Unit A

Use proportional reasoning to make reasonable estimates

Fraction Learning Pathway

Walk the Line

Walk the Line Task

Description

Students actively equi-partition a number line using different fractional units (e.g. , halves, fifths) as they place mixed and improper fractions. Students will enjoy walking, jumping or using every day classroom items as a method of kinaesthetically partitioning a number line on the floor. This task becomes increasingly complex based upon the sets of fractions used.

Mathematics

Accurately placing fractions on a number line involves significant spatial reasoning and the use of a large number line allows students to gesture and walk to communicate their spatial reasoning. Research shows that the number line is a powerful model for representing fractions that supports a deeper understanding of fraction as number (as opposed to a circle model). Unit amounts are purposefully scaffolded to allow students to use their knowledge of benchmark fractions (e.g. , 15) to place other fractions (e.g., 65).

Curriculum Connections

Students will:

  • understand a fraction as a number on the number line
  • represent and compare fractions
  • accurately place fractions on a number line by reasoning about their relative size

Instructional Sequence

  1. Tape a number line (masking tape is easiest) on the floor. Label 0 and 1, ensuring that the number line extends beyond 1. Ask students to place the first set of fractions on the number line appropriately. Have students share their reasoning for locating each fraction.

    SET #1: 14, 12, 13, 15, 16 (use all the same colour sticky notes, such as green).

  2. Have students leave that set of fractions on their number line and add the second set of fractions. Observe and highlight the strategies that they use to place this set.

    SET #2: 65, 25, 35, 43, 23, 33 (fifths in a new colour and thirds in yet another colour).

  3. Allow students to identify another fraction which could be placed on this number line and record it on a new coloured sticky. One at a time, the students show their fraction to their group mates, who must come to agreement and then place it appropriately on the number line.

Highlights of Student Thinking

Students may:

  • immediately understand that the whole can’t move (e.g. , 55 is 1)
  • walk the line (using steps as benchmarks) to help check proportions in the segments
  • use floor tiles, a long chalk brush, hands held at a fixed distance apart, and feet distance to make ‘consistent’ proportions
  • pay attention to only the denominator or numerator when ordering fractions, without thinking about the relationship between them
  • focus initially on putting the fractions in the right numerical order, then think about equal spacing
  • refine their thinking based on input from their peers
  • show understanding of fractions greater than one
  • recognize that the larger the digit in the denominator, the smaller the segment

Key Questions

  1. How did you know where the fractions should go?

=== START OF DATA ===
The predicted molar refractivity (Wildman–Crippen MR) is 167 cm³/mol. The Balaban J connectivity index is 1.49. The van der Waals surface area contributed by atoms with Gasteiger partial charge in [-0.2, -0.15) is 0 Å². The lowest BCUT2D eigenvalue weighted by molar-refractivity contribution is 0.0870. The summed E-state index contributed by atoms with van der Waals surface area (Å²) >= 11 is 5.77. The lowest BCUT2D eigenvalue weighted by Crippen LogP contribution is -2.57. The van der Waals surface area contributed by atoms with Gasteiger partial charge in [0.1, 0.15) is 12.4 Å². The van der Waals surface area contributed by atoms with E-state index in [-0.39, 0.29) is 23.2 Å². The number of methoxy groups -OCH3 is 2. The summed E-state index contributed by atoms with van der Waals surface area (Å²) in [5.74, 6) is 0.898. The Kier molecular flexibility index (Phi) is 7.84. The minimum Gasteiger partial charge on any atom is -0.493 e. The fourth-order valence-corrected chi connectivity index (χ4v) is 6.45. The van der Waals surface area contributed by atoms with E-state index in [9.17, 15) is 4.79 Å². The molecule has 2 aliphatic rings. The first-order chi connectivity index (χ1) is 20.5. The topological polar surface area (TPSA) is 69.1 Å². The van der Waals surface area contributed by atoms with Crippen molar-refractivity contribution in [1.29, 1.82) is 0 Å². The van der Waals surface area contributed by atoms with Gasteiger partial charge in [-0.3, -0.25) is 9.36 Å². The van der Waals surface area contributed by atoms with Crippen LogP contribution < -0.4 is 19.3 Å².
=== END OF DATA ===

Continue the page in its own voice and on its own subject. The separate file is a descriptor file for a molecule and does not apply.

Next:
2. What do you notice about these fractions?
  3. How could you count these fractions as you walk along the number line?
  4. Can you walk the line to see if these fractions are in the correct place?
  5. Is there anything else in the room that could help you decide where to place the units?

Materials

  • masking tape
  • ribbon (at least as long as number line)
  • various coloured sticky notes

Walk the Line Transcript

Time Transcript
0:00

Researcher: What did you do with your hands to figure it out?

Student 1: This (gestures). One …. Two….

0:09

Researcher: What made you think that was a half?

Student 2: Well, we know that that’s full. And we counted that there are six altogether.

Researcher: Six what?

Student 2: Tiles. So three of six tiles would be a half.

0:27

Teacher: Is that a half you’ve got there, Ronnie?

Ronnie: No, one fifth.

0:37

Student 3: This would be the smallest (pointing). This would be the biggest (pointing) because this is closest to the 1. And it's one half …

Student 1: Half way to the one.

Researcher: So this is like one sixth of the way to one if we use what you said. You said, ‘That is one half of the way to one.’

Student 1: Yeah.

Student 3: Yeah.

Researcher: So that would be one sixth of the way to one?

Student 3: Yeah.

0:59

Student 4: Fifths.

Student 3: Fifths. Oh. Two …

Student 4: Two out of three you mean.

Student 3: Two fifths.

Student 4: Oh, two fifths. (Taking the tag). No, this would be bigger because it is two out of five so this is much smaller than that.

1:12 Teacher: Two-fifths. Now wait a minute, two fifths, you have got it here (pointing with foot)
1:25

Student 3: Maybe we should have it even spaced. We have it even spaced out.

Student 1: Yeah, we have it even spaced between fifths all the way along.

1:31

Student 3: I think all these should move a little bit more down there.

Student 4: No. Those ones never move. Five fifths should never move.

1:40

Student 4: No. That one, you are never supposed to move them. (pointing to five fifths).

Student 3: Yeah, we should (moving the five fifths to the one).

Student 4: We should make these a bit bigger.

Student 3: Yeah.

Student 1: So make this bigger over here.

2:00

Student 3: But then …

Researcher: Can you count out loud?

Student 1: Three fifths, four fifths, five fifths, six fifths

Teacher: How does it feel?